The realm of finance is presently teaching us what the realm of ministry has taught us over and over again: people are unwilling to call their superstars on their excesses. Success inexorably excuses excess. Despite red flags, warning sirens, and the inevitable recognition, after the fact of course, that we knew something was fishy, we look the other way if the party in question at least gives the appearance that he or she's getting it done. The Charismatic movement is in disarray because of that unfortunate trait. Are there some simple principles that charismatics could use to assess the actual spirituality vs. fleshly embellishments of ministry, before the result is another boondoggle that embarrasses everyone who cherishes the gift of the Holy Spirit? Yes, I think there are...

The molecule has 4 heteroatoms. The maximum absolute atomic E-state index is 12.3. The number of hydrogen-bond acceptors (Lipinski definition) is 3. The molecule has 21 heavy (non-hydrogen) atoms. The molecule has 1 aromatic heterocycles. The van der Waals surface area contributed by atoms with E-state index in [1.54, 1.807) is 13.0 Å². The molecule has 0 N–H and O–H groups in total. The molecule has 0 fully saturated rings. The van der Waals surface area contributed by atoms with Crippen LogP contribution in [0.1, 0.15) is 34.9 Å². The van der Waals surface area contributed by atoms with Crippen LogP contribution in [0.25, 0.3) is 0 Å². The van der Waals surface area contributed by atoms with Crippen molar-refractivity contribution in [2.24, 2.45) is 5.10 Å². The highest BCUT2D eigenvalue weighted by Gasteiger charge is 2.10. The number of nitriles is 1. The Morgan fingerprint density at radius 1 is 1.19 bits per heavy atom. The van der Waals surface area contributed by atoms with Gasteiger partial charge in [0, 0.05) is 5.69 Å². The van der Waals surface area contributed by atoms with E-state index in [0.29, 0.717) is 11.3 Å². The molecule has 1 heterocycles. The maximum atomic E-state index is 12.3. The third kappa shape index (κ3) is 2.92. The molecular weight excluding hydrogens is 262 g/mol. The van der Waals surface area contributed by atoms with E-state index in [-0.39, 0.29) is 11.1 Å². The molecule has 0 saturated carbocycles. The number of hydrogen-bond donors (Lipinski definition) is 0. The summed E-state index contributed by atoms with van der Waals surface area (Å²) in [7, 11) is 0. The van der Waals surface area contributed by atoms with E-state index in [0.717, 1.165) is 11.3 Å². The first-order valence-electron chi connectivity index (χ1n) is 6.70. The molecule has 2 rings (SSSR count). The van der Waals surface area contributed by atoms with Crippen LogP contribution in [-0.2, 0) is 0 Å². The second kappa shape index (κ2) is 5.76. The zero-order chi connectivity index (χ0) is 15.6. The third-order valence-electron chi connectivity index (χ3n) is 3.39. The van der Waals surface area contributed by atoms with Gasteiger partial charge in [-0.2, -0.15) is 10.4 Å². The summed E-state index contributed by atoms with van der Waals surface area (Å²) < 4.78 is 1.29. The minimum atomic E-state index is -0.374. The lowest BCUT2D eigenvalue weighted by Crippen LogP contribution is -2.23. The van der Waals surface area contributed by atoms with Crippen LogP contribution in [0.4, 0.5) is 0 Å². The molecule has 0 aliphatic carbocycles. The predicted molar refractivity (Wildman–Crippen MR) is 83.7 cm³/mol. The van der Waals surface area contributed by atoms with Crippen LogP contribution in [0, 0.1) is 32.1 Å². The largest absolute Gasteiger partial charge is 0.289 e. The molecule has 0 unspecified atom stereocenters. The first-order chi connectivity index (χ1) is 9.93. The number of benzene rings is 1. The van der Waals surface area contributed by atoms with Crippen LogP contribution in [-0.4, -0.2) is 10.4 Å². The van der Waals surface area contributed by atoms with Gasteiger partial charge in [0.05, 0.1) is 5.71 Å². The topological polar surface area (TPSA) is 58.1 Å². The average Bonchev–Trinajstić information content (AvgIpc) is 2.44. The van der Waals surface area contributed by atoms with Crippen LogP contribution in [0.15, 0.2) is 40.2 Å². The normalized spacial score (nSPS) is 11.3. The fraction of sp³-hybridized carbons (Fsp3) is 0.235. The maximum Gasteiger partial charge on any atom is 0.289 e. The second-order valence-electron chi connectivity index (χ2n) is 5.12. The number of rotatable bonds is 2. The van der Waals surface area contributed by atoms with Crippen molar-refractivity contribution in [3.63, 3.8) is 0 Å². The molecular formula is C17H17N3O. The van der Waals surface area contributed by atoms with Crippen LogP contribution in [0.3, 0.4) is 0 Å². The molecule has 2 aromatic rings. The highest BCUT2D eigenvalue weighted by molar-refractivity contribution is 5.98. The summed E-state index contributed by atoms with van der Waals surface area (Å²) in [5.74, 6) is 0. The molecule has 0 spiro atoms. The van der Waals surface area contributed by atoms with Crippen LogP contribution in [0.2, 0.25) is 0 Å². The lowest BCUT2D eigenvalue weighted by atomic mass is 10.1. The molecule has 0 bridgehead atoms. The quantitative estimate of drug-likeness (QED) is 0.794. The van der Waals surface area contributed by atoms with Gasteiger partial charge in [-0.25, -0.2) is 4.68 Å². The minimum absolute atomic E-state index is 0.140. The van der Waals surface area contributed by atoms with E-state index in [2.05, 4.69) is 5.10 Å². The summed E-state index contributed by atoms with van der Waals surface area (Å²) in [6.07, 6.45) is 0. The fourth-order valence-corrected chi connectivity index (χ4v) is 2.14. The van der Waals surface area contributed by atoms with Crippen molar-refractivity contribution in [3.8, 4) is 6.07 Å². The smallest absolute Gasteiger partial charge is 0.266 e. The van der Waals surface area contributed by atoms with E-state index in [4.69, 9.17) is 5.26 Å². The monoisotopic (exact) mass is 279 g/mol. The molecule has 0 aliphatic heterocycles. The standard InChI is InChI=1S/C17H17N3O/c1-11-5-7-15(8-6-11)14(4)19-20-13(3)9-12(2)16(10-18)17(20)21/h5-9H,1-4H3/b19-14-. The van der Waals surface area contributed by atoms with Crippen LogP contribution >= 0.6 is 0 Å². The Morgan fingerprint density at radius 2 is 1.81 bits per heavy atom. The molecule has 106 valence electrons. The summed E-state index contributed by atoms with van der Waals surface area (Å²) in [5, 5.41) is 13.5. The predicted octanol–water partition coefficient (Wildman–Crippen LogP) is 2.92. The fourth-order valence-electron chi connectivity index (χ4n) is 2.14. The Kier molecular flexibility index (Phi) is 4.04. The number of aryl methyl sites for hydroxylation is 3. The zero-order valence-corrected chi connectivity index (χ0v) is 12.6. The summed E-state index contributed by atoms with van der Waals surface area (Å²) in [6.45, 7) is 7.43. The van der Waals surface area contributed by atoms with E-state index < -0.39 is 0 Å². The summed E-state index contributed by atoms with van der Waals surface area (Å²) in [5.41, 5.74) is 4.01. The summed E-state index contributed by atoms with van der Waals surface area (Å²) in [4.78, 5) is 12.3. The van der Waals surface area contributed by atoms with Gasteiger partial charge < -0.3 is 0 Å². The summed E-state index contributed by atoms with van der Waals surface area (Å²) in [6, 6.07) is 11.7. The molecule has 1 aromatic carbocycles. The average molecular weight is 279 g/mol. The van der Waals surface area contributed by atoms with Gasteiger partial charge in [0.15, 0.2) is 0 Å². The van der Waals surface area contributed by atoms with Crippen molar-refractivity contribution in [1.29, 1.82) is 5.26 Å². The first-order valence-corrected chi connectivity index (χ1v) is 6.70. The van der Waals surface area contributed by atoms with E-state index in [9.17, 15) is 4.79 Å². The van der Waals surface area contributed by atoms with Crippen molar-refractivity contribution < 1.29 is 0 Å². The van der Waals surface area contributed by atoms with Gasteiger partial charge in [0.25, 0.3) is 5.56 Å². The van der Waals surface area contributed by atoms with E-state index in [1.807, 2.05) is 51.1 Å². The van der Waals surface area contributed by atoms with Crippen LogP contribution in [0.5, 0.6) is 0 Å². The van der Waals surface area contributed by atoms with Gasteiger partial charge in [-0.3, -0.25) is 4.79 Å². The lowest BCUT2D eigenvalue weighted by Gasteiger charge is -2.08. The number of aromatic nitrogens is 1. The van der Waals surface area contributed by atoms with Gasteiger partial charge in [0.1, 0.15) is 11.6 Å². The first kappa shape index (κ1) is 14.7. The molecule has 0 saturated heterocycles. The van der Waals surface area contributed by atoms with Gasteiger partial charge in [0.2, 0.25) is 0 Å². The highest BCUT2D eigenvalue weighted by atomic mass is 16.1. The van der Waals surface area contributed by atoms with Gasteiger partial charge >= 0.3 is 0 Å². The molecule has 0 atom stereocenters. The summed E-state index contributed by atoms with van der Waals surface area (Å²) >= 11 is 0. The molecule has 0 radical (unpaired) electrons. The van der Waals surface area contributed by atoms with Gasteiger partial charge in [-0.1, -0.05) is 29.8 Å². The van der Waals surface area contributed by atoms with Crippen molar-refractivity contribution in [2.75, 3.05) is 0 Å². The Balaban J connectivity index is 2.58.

- If Jesus didn't minister that way, neither should we
- If it was not envisaged in the scriptures, it's not of God
- Goofiness is not spiritual, it's just goofy
- Only prestidigitators and illusionists need fanfares and distractions to perform their art
- No one is all that special
- Biblically, only the megalomaniacal needed music to set the tone for ministry
- When they were slain in the Spirit in the Bible, the were buried forthwith
- When Jesus took off his coat while ministering, he washed feet, not stoked up the crowd
More could be said, suggest a rule or two yourself in the comments if you'd like. The bottom line: if a man or woman ministers outside these guidelines, he or she is fleshly at best and an out and out charlatan at worst. That may sound judgmental, but how many dog and pony shows are we going to be subjected to before we start making the judgments Bible believing, Spirit-filled people should able to easily. Or, are we so far out at sea that we cannot tell the difference between show business and ministry?